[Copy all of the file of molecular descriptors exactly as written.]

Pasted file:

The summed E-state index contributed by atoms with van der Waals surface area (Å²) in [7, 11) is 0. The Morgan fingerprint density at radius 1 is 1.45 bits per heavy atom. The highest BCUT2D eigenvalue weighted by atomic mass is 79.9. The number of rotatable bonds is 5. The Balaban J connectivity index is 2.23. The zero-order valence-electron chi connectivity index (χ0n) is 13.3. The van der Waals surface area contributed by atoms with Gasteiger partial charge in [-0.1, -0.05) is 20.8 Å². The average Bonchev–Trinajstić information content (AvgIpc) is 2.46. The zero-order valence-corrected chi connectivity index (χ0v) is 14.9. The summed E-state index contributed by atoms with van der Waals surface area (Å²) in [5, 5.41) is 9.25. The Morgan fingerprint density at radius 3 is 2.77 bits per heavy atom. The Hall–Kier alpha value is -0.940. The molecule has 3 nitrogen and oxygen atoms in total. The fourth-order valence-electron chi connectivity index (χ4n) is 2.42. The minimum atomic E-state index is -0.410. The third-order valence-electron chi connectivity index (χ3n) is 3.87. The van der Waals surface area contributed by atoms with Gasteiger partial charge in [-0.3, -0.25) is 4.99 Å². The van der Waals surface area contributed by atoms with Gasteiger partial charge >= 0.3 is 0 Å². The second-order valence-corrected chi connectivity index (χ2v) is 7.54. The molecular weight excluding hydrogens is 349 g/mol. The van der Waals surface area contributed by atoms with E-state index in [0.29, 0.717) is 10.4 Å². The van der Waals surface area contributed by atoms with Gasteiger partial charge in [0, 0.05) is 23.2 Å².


The summed E-state index contributed by atoms with van der Waals surface area (Å²) in [7, 11) is 0. The Morgan fingerprint density at radius 1 is 1.45 bits per heavy atom. The highest BCUT2D eigenvalue weighted by atomic mass is 79.9. The number of rotatable bonds is 5. The Balaban J connectivity index is 2.23. The zero-order valence-electron chi connectivity index (χ0n) is 13.3. The van der Waals surface area contributed by atoms with Gasteiger partial charge in [-0.1, -0.05) is 20.8 Å². The average Bonchev–Trinajstić information content (AvgIpc) is 2.46. The zero-order valence-corrected chi connectivity index (χ0v) is 14.9. The summed E-state index contributed by atoms with van der Waals surface area (Å²) in [5, 5.41) is 9.25. The Morgan fingerprint density at radius 3 is 2.77 bits per heavy atom. The Hall–Kier alpha value is -0.940. The molecule has 3 nitrogen and oxygen atoms in total. The fourth-order valence-electron chi connectivity index (χ4n) is 2.42. The minimum atomic E-state index is -0.410. The third-order valence-electron chi connectivity index (χ3n) is 3.87. The van der Waals surface area contributed by atoms with Gasteiger partial charge in [-0.3, -0.25) is 4.99 Å². The van der Waals surface area contributed by atoms with Gasteiger partial charge >= 0.3 is 0 Å². The second-order valence-corrected chi connectivity index (χ2v) is 7.54. The molecular weight excluding hydrogens is 349 g/mol. The van der Waals surface area contributed by atoms with E-state index in [0.29, 0.717) is 10.4 Å². The van der Waals surface area contributed by atoms with Gasteiger partial charge in [0, 0.05) is 23.2 Å².